Rafiki is my new hero. He is the wise baboon from the Lion King. He teaches Simba to believe in himself again and shows him who he is and where he comes from. I recently saw the Lion King remake. What did I cry with the first part. Normally I never have that with movies. I think it’s because I recognized myself in Simba. He has experienced something traumatic as a child that continues to haunt him on his way to adulthood. He no longer believes in himself and blames himself for everything that has happened. Somewhere at the end of the film Rafiki finds him in the jungle and asks him: The question is, who are you? Well, damn Disney what a wisdom you bring us in an originally children’s film.

That specific quote from Rafiki haunted me when I walked out of the cinema. It followed me all the way to my house. It then nestled in my head and I can’t stop thinking. Because: who am I? Who am I…? I think many people have asked themselves this question. Subconsciously maybe. What would you answer if someone asked you who you are? Would you answer it in terms of your work, parenting or just with your name? The question: “Who are you?”, can be filled in very broadly. I think there is no wrong answer either. If you see yourself as Jan of 35 years old and father of two children, that’s fine. I cannot answer the question who I am yet. Because I don’t know (yet). Who knows that one day I will wake up, look in the mirror and think: THIS is me!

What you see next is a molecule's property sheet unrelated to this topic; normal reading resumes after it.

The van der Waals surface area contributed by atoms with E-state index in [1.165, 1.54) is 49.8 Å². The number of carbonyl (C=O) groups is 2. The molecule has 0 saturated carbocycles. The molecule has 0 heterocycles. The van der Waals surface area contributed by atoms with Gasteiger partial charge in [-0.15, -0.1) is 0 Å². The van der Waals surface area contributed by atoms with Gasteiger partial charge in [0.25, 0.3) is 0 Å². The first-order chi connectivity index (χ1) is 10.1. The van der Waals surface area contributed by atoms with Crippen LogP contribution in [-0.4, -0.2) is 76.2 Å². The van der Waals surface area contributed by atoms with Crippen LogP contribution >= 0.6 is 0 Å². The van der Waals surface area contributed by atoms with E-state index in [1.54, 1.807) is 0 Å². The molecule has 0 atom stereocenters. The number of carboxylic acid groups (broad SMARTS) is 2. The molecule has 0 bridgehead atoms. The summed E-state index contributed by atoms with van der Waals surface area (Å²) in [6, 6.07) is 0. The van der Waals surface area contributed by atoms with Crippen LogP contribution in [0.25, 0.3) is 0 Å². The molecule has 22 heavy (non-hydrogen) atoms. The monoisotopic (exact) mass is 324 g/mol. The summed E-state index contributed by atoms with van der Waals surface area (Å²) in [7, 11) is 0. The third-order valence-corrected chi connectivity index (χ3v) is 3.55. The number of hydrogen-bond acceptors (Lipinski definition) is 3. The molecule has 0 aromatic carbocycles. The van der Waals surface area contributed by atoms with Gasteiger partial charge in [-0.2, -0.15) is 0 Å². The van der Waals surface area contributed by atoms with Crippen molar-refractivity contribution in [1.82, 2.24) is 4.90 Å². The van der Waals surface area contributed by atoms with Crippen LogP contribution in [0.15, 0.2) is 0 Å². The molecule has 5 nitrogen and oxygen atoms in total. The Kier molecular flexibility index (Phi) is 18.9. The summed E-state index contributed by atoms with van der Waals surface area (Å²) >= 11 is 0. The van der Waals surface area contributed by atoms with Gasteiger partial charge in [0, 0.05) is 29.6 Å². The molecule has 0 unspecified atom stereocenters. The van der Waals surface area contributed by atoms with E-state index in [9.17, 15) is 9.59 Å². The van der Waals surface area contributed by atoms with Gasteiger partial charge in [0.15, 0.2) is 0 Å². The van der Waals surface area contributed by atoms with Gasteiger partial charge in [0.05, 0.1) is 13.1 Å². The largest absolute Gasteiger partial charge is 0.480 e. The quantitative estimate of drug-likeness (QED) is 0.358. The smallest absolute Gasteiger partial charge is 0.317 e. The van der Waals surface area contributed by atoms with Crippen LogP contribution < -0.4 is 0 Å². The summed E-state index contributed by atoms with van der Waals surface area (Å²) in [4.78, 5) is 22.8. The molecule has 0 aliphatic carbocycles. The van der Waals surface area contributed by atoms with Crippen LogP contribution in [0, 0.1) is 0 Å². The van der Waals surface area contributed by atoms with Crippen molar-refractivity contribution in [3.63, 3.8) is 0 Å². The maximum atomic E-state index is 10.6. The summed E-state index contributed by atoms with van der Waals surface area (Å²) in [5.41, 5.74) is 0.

Another quote from Rafiki that I find very beautiful and supportive is the following: “The past can hurt, but the way I see it you can either run from it or learn from it”. You always have two choices when it comes to painful memories of the past: you can pretend it has never been there and you will live your life with pain in your heart for the rest of your life. Or you confront and try to discover what the painful past has brought you. This will initially be painful, but it can also give you something positive. In the Lion King, Simba learns that it is not his fault that his father died. But before he realized this, he fled because it was too painful to face the event. Eventually he sees how it really went and he regains confidence in himself.

So be like Simba:

Face your past and learn from it!

Hakuna Matata

Love,
Ghyta

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Ghyta

By telling others about my own experiences, I hope to support people that deal with mental disorders in their own process. I find it important that mental illnesses are recognised as real diseases, even though they might not be visible to the eye.

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